It would raise questions about the viability of NATO - to which, Britain apart, EU countries are increasingly unwilling to commit combat forces. US spokesmen have repeatedly warned that NATO could not survive if some members left the fighting to others.
A hard strike considering NATO wishing to rule the world politically and militarily

Reports in the European Voice suggest that Britain has already signalled its approval of the French plan, but will not say so prior to the ratification of the Treaty. In the past those in authoritative positions within the EU have avoided the suggestion that a European defence force could ever be used for the territorial defence of Europe (NATO task). But the inclusion in the Lisbon Treaty of a mutual defence clause - very similar in kind to that contained in the Washington Treaty of 1949 which created NATO - raises doubts whether this still remains the intention

The EU becomes more and more militant
1. “Petersberg” s the name of the hotel where European defence ministers met in 1992 under the auspices of the WEU (Western European Union - defence organisation). On that occasion they agreed to contribute national contingents to a European defence force which would carry out “…humanitarian and rescue tasks, peace-keeping tasks and tasks of combat forces in crisis management, including peacemaking”.
2. Seven years later the scope of the European security policy was enlarged and fleshed out at the June 2004 European Council when for the first time the tasks included anti-terrorist
measures. The Headline Goal  defined the role of the ESDP  (European Security and Defence Policy) as follows:“…humanitarian and rescue tasks, peace-keeping tasks, tasks of combat forces in crisis management, including peacemaking. As indicated by the European Security Strategy this might also include joint disarmament operations, the support for third countries in combating terrorism and security sector reform”.

3. Article 28 B of the Lisbon Treaty now defines the “Petersberg tasks” as: “…joint disarmament operations, humanitarian and rescue tasks, military advice and assistance tasks, conflict prevention and peace-keeping tasks, tasks of combat forces in crisis management, including peace-making and post-conflict stabilisation. All these tasks may contribute to the fight against terrorism, including by supporting third countries in combating terrorism in their territories”.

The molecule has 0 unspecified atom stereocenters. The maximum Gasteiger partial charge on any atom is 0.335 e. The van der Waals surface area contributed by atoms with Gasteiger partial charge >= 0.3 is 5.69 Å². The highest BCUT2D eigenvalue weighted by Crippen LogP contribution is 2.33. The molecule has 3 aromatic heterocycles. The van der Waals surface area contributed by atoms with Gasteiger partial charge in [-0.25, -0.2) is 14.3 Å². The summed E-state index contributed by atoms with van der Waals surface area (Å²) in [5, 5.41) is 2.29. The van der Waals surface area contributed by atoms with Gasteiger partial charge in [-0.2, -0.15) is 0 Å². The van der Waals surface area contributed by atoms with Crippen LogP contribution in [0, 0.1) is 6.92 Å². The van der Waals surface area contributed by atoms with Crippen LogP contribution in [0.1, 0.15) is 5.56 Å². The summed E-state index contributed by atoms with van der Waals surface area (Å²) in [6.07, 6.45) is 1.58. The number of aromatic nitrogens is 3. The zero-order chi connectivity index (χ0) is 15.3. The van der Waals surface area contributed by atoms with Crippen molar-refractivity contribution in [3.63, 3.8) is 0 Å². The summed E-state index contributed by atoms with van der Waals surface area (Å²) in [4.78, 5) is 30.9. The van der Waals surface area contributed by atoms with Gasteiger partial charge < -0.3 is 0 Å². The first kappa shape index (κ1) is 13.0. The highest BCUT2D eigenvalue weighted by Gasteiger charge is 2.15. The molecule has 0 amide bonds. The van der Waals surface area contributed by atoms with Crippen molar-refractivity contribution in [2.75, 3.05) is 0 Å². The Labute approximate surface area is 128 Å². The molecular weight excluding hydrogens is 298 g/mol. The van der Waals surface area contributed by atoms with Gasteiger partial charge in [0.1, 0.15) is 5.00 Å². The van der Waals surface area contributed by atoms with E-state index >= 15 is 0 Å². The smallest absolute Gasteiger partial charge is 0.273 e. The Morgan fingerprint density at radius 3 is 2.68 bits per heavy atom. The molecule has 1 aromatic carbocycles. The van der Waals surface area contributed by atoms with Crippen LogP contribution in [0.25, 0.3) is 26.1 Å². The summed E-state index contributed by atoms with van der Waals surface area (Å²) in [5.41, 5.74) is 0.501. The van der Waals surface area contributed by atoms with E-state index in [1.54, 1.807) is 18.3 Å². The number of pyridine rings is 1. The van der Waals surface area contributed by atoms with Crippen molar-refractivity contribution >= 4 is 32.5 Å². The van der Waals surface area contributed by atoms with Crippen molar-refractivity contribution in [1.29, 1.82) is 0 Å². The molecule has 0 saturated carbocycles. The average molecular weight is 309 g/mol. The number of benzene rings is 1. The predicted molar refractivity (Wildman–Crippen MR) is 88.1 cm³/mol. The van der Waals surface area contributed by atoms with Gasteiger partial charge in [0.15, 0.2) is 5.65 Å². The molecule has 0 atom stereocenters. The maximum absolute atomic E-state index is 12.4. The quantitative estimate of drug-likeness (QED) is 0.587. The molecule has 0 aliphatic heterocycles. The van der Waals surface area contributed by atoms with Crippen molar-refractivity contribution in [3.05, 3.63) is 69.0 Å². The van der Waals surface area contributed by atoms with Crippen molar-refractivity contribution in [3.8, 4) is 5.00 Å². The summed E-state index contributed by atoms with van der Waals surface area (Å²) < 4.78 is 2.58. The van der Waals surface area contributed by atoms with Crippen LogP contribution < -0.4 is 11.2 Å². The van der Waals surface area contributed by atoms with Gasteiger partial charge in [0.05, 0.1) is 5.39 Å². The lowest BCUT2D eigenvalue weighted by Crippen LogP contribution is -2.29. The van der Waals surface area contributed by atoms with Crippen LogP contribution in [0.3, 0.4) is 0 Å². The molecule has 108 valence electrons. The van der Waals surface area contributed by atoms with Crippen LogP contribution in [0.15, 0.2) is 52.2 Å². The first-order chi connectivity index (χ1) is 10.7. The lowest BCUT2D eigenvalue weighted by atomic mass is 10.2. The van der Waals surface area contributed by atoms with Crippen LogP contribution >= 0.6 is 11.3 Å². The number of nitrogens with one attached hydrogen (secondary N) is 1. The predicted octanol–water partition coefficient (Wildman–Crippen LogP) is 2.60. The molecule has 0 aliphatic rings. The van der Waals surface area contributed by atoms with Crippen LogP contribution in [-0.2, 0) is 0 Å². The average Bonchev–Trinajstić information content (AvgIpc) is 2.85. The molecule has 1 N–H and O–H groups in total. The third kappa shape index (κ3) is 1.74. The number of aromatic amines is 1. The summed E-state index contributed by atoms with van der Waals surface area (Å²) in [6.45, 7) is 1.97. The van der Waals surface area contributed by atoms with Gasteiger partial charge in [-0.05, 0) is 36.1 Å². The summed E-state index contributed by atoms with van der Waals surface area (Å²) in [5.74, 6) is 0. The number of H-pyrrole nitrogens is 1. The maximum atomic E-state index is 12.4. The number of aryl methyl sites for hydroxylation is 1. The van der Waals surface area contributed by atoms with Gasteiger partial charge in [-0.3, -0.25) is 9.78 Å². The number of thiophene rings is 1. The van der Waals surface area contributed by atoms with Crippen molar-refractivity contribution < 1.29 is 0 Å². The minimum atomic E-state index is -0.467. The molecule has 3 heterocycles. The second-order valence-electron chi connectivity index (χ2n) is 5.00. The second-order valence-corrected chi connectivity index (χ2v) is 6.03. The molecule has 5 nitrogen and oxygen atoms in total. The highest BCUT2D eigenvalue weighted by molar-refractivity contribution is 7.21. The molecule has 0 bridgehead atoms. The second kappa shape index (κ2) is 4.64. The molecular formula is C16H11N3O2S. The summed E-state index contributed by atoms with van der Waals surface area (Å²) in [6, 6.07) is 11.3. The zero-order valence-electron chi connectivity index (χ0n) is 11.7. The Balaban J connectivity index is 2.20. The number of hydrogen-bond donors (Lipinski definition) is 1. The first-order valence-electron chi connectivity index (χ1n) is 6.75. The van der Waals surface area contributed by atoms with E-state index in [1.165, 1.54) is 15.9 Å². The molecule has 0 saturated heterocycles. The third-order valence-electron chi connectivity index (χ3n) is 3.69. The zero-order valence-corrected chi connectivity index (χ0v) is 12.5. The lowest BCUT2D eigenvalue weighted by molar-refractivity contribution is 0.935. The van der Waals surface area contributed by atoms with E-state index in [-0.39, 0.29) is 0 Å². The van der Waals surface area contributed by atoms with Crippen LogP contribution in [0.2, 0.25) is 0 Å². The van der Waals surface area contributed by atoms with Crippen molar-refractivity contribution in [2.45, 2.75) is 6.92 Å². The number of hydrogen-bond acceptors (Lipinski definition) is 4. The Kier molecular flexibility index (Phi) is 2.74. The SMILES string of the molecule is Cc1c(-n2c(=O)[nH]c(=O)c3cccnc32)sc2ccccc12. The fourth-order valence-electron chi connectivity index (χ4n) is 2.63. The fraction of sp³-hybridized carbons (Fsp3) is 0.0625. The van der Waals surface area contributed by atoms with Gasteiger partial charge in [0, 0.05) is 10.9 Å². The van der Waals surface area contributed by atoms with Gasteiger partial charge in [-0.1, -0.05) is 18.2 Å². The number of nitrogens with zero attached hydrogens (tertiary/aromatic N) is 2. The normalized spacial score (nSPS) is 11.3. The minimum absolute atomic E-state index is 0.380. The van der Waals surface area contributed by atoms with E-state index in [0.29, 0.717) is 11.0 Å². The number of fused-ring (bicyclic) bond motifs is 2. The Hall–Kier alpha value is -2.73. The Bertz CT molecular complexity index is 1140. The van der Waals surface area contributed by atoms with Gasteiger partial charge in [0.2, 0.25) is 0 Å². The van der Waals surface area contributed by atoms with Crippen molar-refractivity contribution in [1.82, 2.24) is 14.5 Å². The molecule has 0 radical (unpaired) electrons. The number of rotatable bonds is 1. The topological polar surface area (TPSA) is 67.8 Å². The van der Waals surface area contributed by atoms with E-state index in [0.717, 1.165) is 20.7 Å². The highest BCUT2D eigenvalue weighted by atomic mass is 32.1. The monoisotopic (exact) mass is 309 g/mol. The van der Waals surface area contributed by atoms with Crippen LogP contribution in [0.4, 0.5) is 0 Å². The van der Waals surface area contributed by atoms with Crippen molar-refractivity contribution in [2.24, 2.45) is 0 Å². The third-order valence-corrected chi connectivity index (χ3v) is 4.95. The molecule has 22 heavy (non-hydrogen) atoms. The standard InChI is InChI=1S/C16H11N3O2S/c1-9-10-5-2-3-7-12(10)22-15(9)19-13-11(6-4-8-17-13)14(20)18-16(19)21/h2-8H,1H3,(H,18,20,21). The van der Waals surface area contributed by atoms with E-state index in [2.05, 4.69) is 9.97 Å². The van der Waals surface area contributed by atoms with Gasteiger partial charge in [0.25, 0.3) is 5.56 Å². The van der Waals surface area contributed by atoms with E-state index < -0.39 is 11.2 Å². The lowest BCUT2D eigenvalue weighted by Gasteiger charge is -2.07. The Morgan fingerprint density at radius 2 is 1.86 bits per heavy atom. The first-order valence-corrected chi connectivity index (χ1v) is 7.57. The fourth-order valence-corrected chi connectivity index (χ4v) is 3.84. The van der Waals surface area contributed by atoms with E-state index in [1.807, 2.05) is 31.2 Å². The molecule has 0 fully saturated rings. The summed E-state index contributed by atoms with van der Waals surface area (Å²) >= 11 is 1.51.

Left: EUROFOR in Kinshasa, Congo

The Lisbon Treaty marks an important milestone in the creation of a permanent and autonomous European defence force. It also lays the foundation of further measures of military integration which are capable of fatally fracturing the Atlantic Alliance.

The European Army may not exist - yet. But the drive to create it is moving into higher gear and the response of the
British government is following a familiar pattern: initial resistance followed by meek acquiescence, coupled with an attempt to conceal from the public what is going on and just how high the stakes have become.

It could have a disastrous conclusion.

Overseas deployments of the EUFOR (EU Force)
Main article: Overseas interventions of the European Union
The first deployment of European troops under the ESDP, following the 1999 declaration of intent, was in March of 2003 in the former Yugoslav Republic of Macedonia. "EUFOR Concordia" used NATO assets and was considered a success and replaced by a smaller police mission, EUPOL Proxima, later that year. Since then there have been other small police, justice and monitoring missions. As well as Macedonia, the EU deployed peacekeepers in Bosnia and Herzegovina, the EUFOR Althea mission, which is still deployed as of November 2007.
Comment: Recently, in 2008, the EU deployed 1800 policemen in Kosovo in favour of the Muslim Albanians, the EU dividing a free country, Serbia, at will.

Between May and September 2003, "Operation Artemis" began in the Democratic Republic of the Congo (DRC) under UN Security Council Resolution 1484. This laid out the "framework nation" system to be used in future deployments. The EU returned to the DRC in 2006 with EUFOR RD Congo which supported the UN mission there during the country's elections. It ended in 2006.

Geographically, EU missions outside the Balkans and the DRC have taken place in Georgia, Indonesia, Sudan, Palestine, and Ukraine-Moldova. There is also a judicial mission in Iraq (EUJUST Lex). There is to be a deployment in Chad and the Central African Republic together with the UN in 2008.

Why?
Now the question is: What is the purpose of such a European army army? Who is the enemy? We have been told time and times again that the cold war is over. So, our military is now largely not at home to protect us from the Russians, but has been sent out in the whole world to protect Muslims from the Religion of Peace. The peoples of the Union for the Mediterranean?The peoples, who- like Serbia -  defy the wishes of the EU to  bring them the EU-distorion of democracy? The peoples sitting on the oil sources? Does the EU intend to meet the USA in Iraque some day?Or is it all for humanitarian purposes? Then why not start now in Myanmar?